(Credits: Far Out / MUBI)
It is often said in the world of filmmaking that a director should embrace their limitations and find a way to tell a gripping tale without the need for extraneous bells and whistles. Steven Spielberg understood this assignment during the making of 1975’s Jaws, as did James Wan for his indie horror Saw, and the same can certainly be said for director Richard Schenkman and his curious 2007 sci-fi The Man from Earth.
A highly-rated indie movie created on a micro-budget of just $200,000, The Man From Earth, which looks like the product of the 1990s, was conceived back in the 1960s by Jerome Bixby, who inserted the concept into a humble Star Trek episode titled ‘Requiem for Methuselah’. The tale saw the adventurers of the Enterprise spaceship land on a distant planet where they encounter a man who claims to have been born thousands of years before Christ and, more complex still, says to have lived alongside such historical icons as Methuselah, Alexander the Great and Leonardo da Vinci.
He used the core of this concept to devise a full screenplay titled The Man From Earth, which he worked on for decades, only completing the project on his deathbed in 1998. Following his passing, the script was given to director Richard Schenkman, with the story having been tweaked and altered, now following John Oldman, a university professor who, before leaving town, tells his fellow friends and science experts that he is actually over 14,000 years old.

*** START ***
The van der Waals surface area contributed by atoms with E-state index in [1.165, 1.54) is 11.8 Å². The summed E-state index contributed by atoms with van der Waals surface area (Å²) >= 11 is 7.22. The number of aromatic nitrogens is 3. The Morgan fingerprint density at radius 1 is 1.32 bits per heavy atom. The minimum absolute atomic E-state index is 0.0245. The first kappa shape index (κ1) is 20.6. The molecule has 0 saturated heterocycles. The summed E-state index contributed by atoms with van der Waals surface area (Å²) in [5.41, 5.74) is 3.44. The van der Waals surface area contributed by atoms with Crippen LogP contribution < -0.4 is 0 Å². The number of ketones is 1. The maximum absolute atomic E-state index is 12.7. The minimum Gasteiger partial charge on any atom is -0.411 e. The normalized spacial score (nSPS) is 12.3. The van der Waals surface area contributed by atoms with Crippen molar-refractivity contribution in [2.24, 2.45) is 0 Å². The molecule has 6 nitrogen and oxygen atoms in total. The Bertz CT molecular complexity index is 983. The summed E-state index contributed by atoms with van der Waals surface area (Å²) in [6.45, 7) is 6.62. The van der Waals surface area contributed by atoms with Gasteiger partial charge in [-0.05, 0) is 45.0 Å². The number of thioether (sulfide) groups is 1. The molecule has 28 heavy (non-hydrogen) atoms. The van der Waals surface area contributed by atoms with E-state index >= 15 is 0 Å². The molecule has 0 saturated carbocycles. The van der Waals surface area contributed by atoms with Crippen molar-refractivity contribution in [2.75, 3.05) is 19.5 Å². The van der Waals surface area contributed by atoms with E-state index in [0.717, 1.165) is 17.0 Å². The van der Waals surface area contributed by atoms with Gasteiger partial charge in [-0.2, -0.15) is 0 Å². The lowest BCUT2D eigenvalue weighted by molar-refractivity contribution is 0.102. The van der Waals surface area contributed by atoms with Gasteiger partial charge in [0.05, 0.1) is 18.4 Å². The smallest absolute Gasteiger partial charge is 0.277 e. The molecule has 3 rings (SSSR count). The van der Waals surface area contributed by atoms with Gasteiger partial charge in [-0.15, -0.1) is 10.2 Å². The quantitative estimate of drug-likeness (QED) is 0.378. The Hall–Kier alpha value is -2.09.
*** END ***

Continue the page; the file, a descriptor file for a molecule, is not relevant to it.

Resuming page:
The whole setup sounds like a bad student film, and, whilst it looks like such an effort, with the colour palette changing as often as the camera quality, The Man from Earth is far more gripping than it has the right to be. Feeling a little like a deleted scene from a wayward episode of Twin Peaks where David Lynch has decided to indulge in a conversation regarding human existence, Schenkman’s film is a joyous oddity.
Set in just one location, a desolate hilltop whose inside is gutted and stacked with removal boxes, the entirety of the film takes place on two sofas, an armchair and some makeshift seats beside the fireplace. After announcing his caveman origins, he is quizzed as to the legitimacy of his claim by his friends, who just so happen to be experts in their fields of archaeology, psychology and more.
The result is something of a recreation of a gripping campfire conversation brought to life, where one can’t seem to prize themselves away from the collective debate, no matter how much one needs the toilet. Indeed, the decades of time developing the concept can be felt in the script, which is meticulously penned to make the most of the central conceit, with intellectual debate allowing for fascinating insight into the matter.
Yet, it’s quite clear that Bixby was more of a sci-fi enthusiast rather than a talented writer of dialogue, with the delicately layered conversation often being interrupted by lame jokes and awful moments of respite where attempts at characterisation are made. Harry, played by John Billingsley, is a particular oddity, being so unbearably annoying that his character was paradoxically brought to life. The same can be said for almost the entirety of the supporting cast, who each stumble so consistently through the film that, by the end, they all feel strangely authentic.
For the large majority of its runtime, The Man From Earth is a fascinating sci-fi and intriguing central hypothesis, yet it must be said that as it nears its conclusion, it gets a little ahead of itself, tipping into the world of surreal melodrama. But, even still, no matter how many times it falls on its face, Schenkman’s film manages to dust itself off.
Whether you can accept The Man From Earth at face value is entirely up to each individual viewer, but what remains undeniable is its remarkable resourcefulness, reminding modern filmmakers and audiences that all you need to make a great movie is an infatuating concept that you allow to unravel as naturally as a spellbinding conversation.